Study Of 10-Year State Pension Returns Highlight Full Extent Of Public Pension Ponzi
Posted by Tyler Durden on October 4, 2017 3:50 pm
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A new study of public pension returns by Cliffwater LLC has found that the median U.S. state pension plan returned just 5.9% annually over the 10 years ended June 30, 2016. Meanwhile, as Pension and Investments notes, the top performing state pension, the $15.6 billion Oklahoma Teachers’ Retirement System, was the only fund that managed to eek out a return over 7% during the same period.
U.S. state pension plans returned a median annualized 5.9% for the 10 years ended June 30, 2016, vs. 6.8% for the 10 years ended June 30, 2015, said Cliffwater’s most recent annual state pension performance report.
The average 5.7% return for the 10 years ended June 30, 2016, fell within a wide range of individual pension plan returns (3.7% to 7.1%).
Once again, the two top-performing state pension plans for the period were the $15.6 billion Oklahoma Teachers’ Retirement System, returning 7.1%, and the South Dakota Investment Council returning 6.8% for the $10.5 billion South Dakota Retirement System. In third place was the $7 billion Missouri Local Government Employees Retirement System, returning 6.7%. All returns cited are annualized figures.
Of course, as we’ve noted on numerous occasions, the problem with those returns is that most public pensions in the U.S. have randomly decided to assume a long-term return of 7.5%, or 1.6% higher than what they’ve actually been able to achieve in practice. All of which only serves to mask the true scale of the pension crisis in the U.S. by discounting future liabilities at an artificially high rate.
As we noted in a post entitled “An Unsolvable Math Problem: Public Pensions Are Underfunded By As Much As $8 Trillion,” lowering discount rates from just 7.5% to 6.0% could result in a 65% increase in underfunded liabilities.
But you don’t have to take our word for it, even Kentucky’s State Budget Director, John Chilton, admitted in a recent letter sent out to the Kentucky Employees’ Retirement System that if pensions were subjected to the same rules governing single-employer private plans that their underfunded level would double and federal law would have already required “that all benefits be frozen and the plans terminated.” Per The State Journal:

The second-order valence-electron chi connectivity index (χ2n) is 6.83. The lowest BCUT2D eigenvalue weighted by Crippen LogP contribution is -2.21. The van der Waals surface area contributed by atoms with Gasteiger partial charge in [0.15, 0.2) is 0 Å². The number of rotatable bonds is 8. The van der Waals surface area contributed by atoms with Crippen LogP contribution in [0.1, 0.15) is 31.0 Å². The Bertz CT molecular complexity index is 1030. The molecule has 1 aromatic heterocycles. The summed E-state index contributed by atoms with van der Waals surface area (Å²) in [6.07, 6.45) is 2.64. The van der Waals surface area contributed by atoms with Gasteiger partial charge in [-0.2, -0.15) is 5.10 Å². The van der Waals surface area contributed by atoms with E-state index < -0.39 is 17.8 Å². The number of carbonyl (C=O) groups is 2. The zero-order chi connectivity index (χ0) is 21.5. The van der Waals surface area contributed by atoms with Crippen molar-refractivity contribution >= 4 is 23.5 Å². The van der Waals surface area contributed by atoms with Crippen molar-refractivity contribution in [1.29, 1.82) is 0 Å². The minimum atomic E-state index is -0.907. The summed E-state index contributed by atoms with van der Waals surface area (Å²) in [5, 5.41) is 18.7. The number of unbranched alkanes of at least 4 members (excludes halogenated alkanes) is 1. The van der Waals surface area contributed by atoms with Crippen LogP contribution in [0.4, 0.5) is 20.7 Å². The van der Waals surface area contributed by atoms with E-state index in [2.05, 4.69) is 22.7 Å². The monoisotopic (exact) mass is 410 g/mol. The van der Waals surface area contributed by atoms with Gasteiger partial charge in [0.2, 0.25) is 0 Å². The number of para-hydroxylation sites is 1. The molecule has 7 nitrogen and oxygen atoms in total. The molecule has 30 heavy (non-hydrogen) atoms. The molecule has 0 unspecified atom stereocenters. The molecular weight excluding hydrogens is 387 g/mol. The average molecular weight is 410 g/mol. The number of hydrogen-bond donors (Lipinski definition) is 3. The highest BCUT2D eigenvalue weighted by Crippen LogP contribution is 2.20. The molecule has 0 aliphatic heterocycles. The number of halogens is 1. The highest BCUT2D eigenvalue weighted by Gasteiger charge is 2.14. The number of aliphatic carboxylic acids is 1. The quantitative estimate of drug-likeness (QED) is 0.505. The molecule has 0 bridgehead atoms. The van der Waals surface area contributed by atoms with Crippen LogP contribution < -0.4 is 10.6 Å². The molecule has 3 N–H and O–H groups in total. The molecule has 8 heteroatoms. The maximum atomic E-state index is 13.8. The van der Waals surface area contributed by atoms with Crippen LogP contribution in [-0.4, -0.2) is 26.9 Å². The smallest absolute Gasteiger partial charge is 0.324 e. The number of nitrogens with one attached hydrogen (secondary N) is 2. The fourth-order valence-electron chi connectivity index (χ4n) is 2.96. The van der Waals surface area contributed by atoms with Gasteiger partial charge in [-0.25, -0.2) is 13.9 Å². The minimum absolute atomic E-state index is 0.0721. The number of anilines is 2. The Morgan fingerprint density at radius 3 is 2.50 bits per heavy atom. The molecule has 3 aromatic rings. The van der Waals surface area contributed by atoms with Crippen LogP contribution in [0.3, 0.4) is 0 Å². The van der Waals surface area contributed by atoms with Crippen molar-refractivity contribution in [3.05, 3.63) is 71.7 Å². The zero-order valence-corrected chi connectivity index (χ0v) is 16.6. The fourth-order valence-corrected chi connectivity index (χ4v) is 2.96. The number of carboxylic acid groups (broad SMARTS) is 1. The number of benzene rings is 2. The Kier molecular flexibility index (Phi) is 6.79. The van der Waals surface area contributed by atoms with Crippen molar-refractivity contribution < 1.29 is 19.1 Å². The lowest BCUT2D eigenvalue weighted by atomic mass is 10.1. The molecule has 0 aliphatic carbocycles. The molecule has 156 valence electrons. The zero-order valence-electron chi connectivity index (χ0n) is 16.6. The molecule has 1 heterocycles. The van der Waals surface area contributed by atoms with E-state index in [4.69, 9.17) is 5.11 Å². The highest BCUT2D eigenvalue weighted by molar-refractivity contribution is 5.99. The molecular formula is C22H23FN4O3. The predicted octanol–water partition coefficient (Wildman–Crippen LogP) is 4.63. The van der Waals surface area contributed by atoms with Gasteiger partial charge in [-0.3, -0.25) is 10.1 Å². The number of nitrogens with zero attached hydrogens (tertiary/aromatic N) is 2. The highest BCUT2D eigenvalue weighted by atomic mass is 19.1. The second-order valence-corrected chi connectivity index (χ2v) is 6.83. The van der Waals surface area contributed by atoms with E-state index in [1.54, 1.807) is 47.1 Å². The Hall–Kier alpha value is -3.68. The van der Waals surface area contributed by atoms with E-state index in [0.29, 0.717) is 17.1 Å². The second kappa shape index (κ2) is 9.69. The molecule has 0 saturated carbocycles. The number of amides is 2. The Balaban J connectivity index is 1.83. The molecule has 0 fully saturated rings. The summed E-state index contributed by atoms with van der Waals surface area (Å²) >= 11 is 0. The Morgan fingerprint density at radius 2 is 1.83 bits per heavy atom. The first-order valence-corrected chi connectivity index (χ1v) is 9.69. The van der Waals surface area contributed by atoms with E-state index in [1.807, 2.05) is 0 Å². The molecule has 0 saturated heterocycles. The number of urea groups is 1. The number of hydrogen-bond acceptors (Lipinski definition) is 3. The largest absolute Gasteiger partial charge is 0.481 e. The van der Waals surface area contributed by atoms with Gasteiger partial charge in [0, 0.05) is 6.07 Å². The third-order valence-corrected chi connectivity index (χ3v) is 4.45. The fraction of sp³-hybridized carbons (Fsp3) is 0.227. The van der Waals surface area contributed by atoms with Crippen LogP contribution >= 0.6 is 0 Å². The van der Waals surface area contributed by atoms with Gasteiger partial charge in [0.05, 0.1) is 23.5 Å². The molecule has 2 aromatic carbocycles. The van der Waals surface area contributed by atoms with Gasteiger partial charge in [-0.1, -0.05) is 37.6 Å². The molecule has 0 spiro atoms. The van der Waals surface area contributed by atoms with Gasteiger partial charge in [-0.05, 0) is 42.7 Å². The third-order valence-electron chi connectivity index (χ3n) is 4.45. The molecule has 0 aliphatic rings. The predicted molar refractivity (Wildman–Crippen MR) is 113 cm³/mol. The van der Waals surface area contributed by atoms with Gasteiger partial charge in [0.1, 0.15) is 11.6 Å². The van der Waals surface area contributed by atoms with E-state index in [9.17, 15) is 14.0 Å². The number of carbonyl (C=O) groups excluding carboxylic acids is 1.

“It is well known that all of the Commonwealth’s pension plans are in a crisis. Using the same investment rates of return that corporate plans are required to use – the Corporate Bond Index rate – the aggregate underfunding for all of Kentucky’s eight plans goes from $33 billion to $64 billion,” he wrote in the letter.
“Furthermore, if Kentucky plans were subject to federal standards for single-employer private plans, six of the plans would be designated as having severe funding shortfalls because their funded status is less than 60 percent. As such, federal law would require that all benefits be frozen and the plans terminated. This is true even using the old 2016 actuarial assumptions, rather than the more realistic discount rates and other assumptions required of private plans.
“The need for significant reform is evident to anyone looking at the health of the Commonwealth’s plans within that larger context.”
The letter said total employer contributions for Fiscal Year 2017, which ended June 30, were $857,311,370. If there is no legislative action, that rises to an estimated $872,677,346 in FY 2018, the current fiscal year, and $1,483,863,927 in FY 2019, an increase of over $611 million, from this fiscal year.
Adding insult to injury, Cliffwater found that well over 50% of public pension funds (adjusted for hedge fund allocations) are invested in public equities…
The alternative investment consultant’s report also looked at pension funds’ asset allocations and performance by asset class.
As of June 30, 2016, the plans had an average asset allocation of 48% public equities (down two percentage points from 2015), 26% alternatives (up two percentage points), 24% fixed income (up one percentage point), and 2% cash (down one percentage point).
According to Cliffwater, most of the alternatives increase for the year was directed to private equity, private debt and opportunistic investments. Within alternatives, the average allocation as of June 30, 2016 was 36% private equity, 30% real estate, 18% hedge funds, 13% real asset and the remainder in other alternatives.
Looking at alternative performance, the median return for private equity was 9.9% for the 10 years ended June 30, and 5.8% for real estate. Individual pension funds’ real estate returns varied the most of any asset class for the 10-year period, Cliffwater noted.
…All of which raises two very important questions: (1) how is it possible that pension underfundings continue to surge when 50% of assets have participated in one of the biggest equity bubbles in history and (2) when the current equity bubble bursts, which in inevitably will, will it result in a cascading failure of retirement systems across the country and finally expose the public pension ponzi for great lie that it has always been?